Sometimes looking back provides poignant reminders for going forward. This post from 2013 does just that.
I was forty before I could finally ask my mother about her constant criticism of me growing up. We were alone together, in the car, driving out of town. I had her undivided attention.
“Help me to understand, something,” I prefaced the conversation. “When I was young, you always told me no one would ever love me. What was that about?”
“I didn’t say it to be mean,” she explained and I believed her. My mother was not typically a malicious person. “It’s just that you were so different from your sisters, and I was afraid for you. I thought I was helping you by preparing you for the inevitable.”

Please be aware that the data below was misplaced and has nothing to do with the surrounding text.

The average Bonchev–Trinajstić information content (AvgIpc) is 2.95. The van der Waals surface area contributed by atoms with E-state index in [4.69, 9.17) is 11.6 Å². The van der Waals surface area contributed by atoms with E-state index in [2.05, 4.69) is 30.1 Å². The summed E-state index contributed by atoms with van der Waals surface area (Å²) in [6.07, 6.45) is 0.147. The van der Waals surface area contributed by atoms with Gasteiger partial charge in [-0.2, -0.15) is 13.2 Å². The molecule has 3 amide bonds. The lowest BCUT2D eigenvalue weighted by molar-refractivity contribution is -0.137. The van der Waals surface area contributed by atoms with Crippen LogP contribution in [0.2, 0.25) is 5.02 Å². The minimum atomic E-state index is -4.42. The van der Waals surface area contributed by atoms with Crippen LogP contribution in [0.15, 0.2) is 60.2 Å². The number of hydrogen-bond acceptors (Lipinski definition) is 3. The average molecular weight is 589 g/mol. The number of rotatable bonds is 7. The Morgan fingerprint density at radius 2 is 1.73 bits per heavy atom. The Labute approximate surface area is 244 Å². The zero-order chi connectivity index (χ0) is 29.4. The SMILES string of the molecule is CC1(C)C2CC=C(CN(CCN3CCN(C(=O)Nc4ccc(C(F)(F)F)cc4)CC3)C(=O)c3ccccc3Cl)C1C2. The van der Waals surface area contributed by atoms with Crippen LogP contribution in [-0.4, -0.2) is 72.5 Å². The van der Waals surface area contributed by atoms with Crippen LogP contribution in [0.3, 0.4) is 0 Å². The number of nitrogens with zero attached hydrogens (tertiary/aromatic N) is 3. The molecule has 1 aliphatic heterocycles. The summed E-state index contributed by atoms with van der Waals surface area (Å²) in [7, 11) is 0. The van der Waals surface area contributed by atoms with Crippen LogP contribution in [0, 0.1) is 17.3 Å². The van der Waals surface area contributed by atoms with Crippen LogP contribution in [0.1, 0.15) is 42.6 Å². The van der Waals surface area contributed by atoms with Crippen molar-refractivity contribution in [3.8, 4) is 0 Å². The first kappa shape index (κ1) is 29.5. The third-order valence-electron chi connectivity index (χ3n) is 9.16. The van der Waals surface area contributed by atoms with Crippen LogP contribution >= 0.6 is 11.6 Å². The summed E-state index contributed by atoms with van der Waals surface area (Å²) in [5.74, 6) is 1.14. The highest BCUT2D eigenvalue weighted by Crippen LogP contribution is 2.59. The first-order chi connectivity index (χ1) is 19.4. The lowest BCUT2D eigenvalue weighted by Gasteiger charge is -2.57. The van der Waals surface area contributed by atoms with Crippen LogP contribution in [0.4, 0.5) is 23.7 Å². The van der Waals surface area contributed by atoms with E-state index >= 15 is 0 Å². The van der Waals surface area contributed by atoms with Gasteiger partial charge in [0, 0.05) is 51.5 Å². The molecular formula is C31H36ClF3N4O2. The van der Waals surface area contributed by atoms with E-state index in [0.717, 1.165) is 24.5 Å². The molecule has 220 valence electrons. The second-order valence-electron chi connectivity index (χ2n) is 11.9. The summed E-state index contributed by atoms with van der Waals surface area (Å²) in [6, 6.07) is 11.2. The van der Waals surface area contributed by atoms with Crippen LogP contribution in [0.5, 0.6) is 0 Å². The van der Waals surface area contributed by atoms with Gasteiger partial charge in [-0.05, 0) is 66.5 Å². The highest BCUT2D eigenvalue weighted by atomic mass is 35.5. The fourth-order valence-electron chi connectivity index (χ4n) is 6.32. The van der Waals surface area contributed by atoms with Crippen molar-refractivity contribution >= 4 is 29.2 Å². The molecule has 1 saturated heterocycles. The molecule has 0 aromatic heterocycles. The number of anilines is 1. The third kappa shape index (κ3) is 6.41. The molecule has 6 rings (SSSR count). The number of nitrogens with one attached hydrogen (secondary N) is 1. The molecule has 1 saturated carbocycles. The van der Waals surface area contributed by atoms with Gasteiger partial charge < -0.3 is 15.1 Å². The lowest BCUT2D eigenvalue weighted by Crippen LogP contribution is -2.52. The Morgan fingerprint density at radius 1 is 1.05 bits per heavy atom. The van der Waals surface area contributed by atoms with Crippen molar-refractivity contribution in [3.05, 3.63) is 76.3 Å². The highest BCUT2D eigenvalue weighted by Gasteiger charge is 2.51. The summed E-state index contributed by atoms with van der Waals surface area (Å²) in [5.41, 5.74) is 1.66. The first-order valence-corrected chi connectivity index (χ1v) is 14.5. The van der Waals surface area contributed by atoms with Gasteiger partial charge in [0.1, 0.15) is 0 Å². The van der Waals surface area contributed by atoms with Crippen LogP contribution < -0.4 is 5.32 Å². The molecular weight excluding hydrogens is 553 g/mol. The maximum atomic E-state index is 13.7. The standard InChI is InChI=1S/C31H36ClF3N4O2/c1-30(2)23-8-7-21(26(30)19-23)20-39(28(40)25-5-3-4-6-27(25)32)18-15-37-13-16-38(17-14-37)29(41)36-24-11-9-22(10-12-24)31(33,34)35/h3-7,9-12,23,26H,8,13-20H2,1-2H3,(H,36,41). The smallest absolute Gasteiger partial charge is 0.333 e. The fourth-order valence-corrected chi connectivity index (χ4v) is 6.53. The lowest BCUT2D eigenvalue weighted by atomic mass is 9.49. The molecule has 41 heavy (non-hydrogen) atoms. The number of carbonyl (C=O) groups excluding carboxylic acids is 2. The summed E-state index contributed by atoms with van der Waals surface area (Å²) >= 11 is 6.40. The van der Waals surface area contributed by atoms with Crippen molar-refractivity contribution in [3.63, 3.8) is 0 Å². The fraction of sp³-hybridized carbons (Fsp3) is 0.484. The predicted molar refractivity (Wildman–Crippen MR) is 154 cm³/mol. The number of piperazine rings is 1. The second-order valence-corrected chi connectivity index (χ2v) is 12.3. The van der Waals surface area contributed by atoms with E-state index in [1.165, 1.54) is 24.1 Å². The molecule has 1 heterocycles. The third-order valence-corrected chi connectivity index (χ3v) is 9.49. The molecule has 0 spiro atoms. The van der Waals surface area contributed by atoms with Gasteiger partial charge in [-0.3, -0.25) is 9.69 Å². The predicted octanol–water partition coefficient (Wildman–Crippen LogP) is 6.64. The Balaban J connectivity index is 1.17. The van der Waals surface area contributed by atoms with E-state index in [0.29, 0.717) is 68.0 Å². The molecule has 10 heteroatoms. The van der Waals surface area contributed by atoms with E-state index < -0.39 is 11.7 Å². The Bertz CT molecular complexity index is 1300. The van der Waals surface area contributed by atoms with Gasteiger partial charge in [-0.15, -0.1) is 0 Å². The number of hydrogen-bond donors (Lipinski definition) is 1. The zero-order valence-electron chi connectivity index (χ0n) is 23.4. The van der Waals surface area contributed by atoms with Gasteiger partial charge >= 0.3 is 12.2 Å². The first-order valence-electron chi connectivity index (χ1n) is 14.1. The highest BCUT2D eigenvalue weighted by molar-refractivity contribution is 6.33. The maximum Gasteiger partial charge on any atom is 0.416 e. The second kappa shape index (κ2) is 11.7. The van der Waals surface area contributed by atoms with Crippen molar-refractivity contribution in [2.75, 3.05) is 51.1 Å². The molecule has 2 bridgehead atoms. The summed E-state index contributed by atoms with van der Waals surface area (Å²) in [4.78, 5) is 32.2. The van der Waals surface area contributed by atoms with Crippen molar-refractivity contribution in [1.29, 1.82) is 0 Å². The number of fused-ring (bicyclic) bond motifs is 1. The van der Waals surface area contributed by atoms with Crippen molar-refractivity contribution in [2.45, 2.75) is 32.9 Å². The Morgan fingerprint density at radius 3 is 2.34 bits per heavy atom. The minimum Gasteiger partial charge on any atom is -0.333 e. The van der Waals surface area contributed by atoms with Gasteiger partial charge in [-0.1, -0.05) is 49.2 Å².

“But why, Mom? What was it about me that you thought was unloveable?”
“You were just so smart, and independent minded……” she trailed off. “I guess I thought that men don’t like smart women.”
“Do you understand that I heard…
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Writer, avid reader, former educator, and proud grandmother, currently experiencing life through the lens of ME/CFS. Words are, and always have been, a lifeline. Some of the best adventures, I'm discovering, take place in the imagination.